More than three-quarters of lone parents who return to work feel more independent and more confident, research has shown.
More than 1,000 lone parents were asked to compare their working lives to the time spent caring full-time for their children.
Most agreed that the benefits of work went beyond just financial security, with more than half (57%) of those back at work saying that work made them feel more satisfied with life generally.
The research was commissioned by Jobcentre Plus http://www.jobcentreplus.gov.uk/JCP/index.html and carried out by One Parent Families, the national charity for lone parents and their children.
Respondents who were working were particularly positive about the wider impact of work on their lives:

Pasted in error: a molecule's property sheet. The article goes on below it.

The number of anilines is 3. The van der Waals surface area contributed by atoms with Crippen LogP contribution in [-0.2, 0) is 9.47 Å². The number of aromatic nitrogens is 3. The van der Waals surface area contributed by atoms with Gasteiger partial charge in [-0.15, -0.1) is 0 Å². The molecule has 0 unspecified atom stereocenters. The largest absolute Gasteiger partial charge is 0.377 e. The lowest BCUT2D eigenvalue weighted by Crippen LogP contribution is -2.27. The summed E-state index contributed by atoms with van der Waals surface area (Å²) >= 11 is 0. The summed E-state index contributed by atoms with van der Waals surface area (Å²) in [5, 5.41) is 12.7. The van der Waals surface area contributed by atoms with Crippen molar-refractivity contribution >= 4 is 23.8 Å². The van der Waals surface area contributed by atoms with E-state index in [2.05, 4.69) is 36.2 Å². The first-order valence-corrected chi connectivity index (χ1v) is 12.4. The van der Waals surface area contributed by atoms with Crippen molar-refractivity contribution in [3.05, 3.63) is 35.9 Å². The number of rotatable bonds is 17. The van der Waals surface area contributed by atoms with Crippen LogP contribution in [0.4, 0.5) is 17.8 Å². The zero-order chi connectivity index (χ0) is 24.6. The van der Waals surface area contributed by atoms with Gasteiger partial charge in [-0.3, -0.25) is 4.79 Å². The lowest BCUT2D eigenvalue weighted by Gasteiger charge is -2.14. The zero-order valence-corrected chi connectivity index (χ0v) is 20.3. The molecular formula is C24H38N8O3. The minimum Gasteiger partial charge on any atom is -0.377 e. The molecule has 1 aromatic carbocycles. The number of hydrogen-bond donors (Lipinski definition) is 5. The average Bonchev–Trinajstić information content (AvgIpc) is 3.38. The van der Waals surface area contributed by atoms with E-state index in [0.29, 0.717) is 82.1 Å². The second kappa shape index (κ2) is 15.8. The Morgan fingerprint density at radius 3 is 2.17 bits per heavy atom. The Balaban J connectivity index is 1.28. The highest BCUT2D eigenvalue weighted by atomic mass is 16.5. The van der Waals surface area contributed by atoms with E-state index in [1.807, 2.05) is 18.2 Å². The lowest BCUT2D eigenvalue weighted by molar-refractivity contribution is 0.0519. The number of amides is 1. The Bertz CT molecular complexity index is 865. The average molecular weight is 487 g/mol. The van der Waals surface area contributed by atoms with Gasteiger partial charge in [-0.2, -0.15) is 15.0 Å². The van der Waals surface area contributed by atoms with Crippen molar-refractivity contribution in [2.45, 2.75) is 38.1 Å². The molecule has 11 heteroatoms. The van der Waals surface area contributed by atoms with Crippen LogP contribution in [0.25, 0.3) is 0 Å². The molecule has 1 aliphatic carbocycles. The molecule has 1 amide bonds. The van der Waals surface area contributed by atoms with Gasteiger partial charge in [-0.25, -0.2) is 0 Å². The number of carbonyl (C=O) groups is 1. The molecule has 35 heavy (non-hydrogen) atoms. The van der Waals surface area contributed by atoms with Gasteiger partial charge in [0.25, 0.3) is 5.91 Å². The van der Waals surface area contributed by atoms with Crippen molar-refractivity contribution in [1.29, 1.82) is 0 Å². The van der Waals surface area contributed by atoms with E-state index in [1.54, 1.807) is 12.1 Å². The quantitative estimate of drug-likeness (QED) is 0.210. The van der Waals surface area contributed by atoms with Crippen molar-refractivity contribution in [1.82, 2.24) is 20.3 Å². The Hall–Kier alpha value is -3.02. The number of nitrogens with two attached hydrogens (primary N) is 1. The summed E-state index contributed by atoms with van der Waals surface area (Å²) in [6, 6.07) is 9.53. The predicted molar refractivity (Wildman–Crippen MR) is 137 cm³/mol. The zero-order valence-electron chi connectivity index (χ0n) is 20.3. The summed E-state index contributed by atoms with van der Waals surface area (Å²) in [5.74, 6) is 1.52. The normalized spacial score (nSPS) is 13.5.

- 69% said it gave them a sense of identity
- 67% said work made them feel more sociable
- 65% said working gave them a sense of achievement.
Those who were not currently working tended to agree. However, both groups cited childcare and flexible hours as a key issue when entering work, with 67% of those currently in work, saying that they felt it had been difficult to find a job that fitted in with childcare or school hours.
Chris Pond, chief executive of One Parent Families, said: “We know that nine out of 10 lone parents want to work when the time is right for them and their children and this survey shows that work can bring real benefits.
“But the survey also highlights the barriers to finding work that many lone parents face, and with which they need help and support.”